People will buy products just to save their Identity, quality of product and all no one will check? If it is from the Tamizhan brand then people will buy, it seems.

What if corporate guy is actually giving a good product at a low price? Are you guys gonna shun them just because he doesn’t share your identity? 

So many questions, but no answer from Kolly Thinkers. 

So many viruses in Kollywood, let’s chronicle some more in the FRSs to come. Chitra & Co is in no way responsible for the content, that they run a pharma business should not be of anyone’s concern etc disclaimer. 

-43: If you have read till here, you will probably be tired, just like how we felt after hearing the “Tamizhan Endru…” BGM for every act (in slow motion) that the hero does in the movie

-27: All songs whenever, wherever.

As we sat to compile more points, the FRS writers realized that the movie sneaked in a brand promotion for one of the veshti brands that the hero endorses. But since that is Indian corporate, it’s all allowed. 

Yeah so. 

All data and statistics are incidental and non-serious except the ones provided by our data analytics team in Pune

Subam.

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cinema:tamil

Naval Oru Thodarkathai

What Bama Vijayam Can Teach Us About Resisting Modernity 

When someone asked Naval Ravikant what the biggest collective challenge for people over the next ten years, he replied with “resisting modernity”. 

Naval has regularly pointed out the ills of modernity which makes us live our lives a million times in our head before we live once in real, slowly eating away our lives, making us live as celebrities, perennially depressed. 

Turns out, like most truths, Naval’s words could be found in other sources too. Naval Oru Thodarkathai is hopefully a continuous exploration of such thoughts. 

I would like to clarify, modernity is not defined only in the view of adopting technology. Modernity also encomapsses growth, urbanness and competitive rat-race and celebrity culture.

Naval has regularly pointed out the ills of modernity which makes us live our lives a million times in our head before we live once in real, slowly eating away our lives, making us live as celebrities, perennially depressed.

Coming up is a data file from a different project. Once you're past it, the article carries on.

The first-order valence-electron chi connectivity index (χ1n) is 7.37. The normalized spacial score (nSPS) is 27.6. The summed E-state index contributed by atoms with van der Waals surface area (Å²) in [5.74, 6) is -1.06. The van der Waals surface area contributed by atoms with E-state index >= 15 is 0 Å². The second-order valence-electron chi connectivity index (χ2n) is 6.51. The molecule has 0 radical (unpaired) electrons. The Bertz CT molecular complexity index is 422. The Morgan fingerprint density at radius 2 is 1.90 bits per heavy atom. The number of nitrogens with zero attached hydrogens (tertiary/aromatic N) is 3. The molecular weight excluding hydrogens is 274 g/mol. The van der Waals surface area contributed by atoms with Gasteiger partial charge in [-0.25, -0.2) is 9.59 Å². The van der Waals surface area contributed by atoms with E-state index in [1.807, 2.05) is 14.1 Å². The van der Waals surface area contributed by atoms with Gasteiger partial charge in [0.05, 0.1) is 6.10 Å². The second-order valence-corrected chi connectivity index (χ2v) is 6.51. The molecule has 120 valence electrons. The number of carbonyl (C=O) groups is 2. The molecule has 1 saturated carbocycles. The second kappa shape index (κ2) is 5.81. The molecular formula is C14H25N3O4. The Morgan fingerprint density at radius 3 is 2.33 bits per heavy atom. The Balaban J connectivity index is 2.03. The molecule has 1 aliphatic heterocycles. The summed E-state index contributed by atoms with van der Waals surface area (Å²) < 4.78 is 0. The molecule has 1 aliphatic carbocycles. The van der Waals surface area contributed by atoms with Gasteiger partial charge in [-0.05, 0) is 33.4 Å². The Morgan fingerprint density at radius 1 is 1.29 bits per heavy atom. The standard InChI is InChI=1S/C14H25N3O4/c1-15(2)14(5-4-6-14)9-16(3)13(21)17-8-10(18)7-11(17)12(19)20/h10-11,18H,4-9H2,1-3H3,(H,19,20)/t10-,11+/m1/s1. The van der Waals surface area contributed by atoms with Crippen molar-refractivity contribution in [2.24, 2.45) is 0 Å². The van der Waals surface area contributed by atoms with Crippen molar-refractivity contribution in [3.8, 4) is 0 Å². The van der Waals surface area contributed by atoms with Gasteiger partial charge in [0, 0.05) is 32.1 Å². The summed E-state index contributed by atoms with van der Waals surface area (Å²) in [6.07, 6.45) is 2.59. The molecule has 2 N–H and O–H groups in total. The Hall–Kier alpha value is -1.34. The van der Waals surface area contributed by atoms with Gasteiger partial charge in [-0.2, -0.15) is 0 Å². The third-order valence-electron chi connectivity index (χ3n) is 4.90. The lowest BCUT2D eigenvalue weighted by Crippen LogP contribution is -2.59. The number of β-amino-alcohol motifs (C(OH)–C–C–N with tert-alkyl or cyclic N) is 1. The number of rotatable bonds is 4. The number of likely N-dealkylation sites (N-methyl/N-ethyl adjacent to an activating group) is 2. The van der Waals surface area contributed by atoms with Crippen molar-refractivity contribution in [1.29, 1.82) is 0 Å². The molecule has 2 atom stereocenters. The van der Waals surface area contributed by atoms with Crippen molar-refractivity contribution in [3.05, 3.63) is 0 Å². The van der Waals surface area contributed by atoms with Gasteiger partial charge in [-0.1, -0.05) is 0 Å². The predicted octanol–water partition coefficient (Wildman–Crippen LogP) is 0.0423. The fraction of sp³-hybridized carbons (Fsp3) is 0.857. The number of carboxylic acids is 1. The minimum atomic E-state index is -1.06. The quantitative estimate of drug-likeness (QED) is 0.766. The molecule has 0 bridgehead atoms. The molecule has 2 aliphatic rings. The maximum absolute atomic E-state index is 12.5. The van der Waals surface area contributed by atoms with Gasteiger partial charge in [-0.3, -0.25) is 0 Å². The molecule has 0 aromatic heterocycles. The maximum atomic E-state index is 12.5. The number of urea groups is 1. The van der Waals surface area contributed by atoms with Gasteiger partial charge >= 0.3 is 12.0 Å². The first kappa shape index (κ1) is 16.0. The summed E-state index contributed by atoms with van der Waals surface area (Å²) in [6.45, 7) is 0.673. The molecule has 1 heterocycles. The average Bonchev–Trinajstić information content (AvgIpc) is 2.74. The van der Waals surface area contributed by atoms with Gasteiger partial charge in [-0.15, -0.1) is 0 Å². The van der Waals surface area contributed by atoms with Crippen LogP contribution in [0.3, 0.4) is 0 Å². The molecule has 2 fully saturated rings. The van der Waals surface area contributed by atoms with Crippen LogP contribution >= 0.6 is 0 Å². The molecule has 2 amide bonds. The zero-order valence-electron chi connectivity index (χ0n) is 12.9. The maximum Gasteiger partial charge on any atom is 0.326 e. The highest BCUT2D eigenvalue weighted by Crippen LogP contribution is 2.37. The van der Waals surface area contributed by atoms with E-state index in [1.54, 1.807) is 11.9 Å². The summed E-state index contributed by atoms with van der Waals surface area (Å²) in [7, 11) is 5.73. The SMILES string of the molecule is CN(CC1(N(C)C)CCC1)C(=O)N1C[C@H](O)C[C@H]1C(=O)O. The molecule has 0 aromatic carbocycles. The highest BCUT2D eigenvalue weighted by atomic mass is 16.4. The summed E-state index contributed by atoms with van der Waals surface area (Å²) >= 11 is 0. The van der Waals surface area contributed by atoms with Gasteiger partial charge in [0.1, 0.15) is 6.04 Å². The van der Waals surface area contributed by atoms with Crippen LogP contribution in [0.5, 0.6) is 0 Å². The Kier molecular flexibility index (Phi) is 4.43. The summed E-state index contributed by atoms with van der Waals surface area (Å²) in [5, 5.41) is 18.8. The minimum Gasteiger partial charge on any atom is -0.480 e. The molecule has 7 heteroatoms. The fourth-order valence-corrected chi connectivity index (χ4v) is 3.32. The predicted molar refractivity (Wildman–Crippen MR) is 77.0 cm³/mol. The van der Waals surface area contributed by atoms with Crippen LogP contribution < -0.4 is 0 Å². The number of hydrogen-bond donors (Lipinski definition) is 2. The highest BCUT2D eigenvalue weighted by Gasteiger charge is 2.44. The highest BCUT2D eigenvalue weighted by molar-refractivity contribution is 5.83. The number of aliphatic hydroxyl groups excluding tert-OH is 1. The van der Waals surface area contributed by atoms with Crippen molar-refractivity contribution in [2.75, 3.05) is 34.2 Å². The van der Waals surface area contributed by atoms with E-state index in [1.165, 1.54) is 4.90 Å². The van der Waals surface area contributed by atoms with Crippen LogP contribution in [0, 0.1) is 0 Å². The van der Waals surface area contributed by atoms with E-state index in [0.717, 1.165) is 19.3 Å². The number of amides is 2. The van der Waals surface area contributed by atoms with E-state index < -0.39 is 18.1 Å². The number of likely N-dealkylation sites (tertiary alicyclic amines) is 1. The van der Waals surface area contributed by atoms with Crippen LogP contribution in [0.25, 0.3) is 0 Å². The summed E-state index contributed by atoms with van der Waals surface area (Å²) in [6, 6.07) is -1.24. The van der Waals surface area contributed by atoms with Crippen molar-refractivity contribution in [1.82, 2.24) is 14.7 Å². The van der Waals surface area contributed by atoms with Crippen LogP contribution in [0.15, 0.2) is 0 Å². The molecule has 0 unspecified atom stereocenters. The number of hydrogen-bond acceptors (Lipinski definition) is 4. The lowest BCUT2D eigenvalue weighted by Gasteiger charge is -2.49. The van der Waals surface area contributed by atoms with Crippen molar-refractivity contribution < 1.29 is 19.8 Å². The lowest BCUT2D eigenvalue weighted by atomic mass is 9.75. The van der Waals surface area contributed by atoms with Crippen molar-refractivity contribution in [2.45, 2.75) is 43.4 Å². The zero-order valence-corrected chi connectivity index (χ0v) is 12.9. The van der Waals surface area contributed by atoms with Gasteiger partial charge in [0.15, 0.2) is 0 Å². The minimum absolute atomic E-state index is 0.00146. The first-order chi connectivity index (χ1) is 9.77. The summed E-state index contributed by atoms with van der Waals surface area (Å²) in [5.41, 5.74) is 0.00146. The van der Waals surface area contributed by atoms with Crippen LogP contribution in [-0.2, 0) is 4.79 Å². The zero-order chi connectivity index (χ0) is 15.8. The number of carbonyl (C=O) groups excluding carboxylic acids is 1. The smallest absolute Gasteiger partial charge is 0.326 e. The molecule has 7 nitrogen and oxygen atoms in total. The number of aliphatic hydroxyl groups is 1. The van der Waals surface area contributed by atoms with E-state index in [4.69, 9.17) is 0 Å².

Resisting modernity cannot be achieved by reverting to an earlier state. It is human tendency to assume that opposites will solve problems, as though if we go back to an earlier time, adopt then prevalent methods, our current problems will move away, oh how life was simple and how happy we all were? (rhetoric)

Question: If modernity is our biggest challenge going forward, what is it the challenge to?

Answer: Happiness. 

Right, you do not agree with my definition of modernity? 

I agree, haven’t been quite clear, let me try again. 

Cut to 1967. 

In the black and white images of K Balachander’s Bama Vijayam, I rediscovered what Naval was trying to say (or my understanding of it). 

Bama Vijayam is a story of an entire family trying to resist modernity. Naval should watch it. 

And Bama, the actress, is the personification of modernity and celebrity culture(the 1960s equivalent of it), her arrival (Vijayam- good use of the word) brings with it a lot of changes to this simple family unit headed by Ethiraj(TS Balaiah).

This simple family unit, which has three caring daughter-in-laws who are content with their modest lives, with their modest working husbands and overall believable ‘cinematic simplicity’. 

They wash together, they cook together, they play together, they work together and they laugh together. Oh what fun. 

Kannadasan also sneaks in “oh what good does a pearl do to a happy woman?” 

It’s a great way to begin a movie about a family going downhill, show them at their idealistic best, show them in a way that their goodness shines through. 

“For what use are these riches being earned?” asks one of the trio, the other replies “some for our children, the rest for the whole wide world.”

So good they are! Even in their striving lower middle class setting,they have the exact goodness that some want to return to now in 2020. The comfort of the joint family, a benign patriarch, dutiful husbands, the good memories that children bring and the principles of living within one’s means. 

Cut to now.

So good right? Why did we lose all this?

Cut to 1967

But wait, they lose it too. 

When Bama comes in, first the family unit which now consisted of three couples slowly starts to break, suddenly being a neighbour to a cinema star brings on them-the need to progress socially, they borrow, they lie, they steal, they even betray. 

Since this is a comedy, all this is played for laughs.

What we are witnessing is the scene by scene destruction of a simple happy family unit that we so yearn to return to, while facing daily life in the present. 

In effect, the problem of resisting modernity is perennial, that is my extension to Naval’s quote and it does not depend on setting or status. 

When modernity tempts, few can resist, even the most simple and happy minded. 

Hey, we never said it was going to be easy, but there is way.

Resisting modernity might be our biggest problem, because it takes away our happiness, reducing us to playing never ending status games in our local celebrity cultures(which is what Bama Vijayam is also about). How prescient! 

But this modernity fellow is like devil and will surely crop up in other disguises like virtues and resisting it is not a complete solution but only an act of delaying.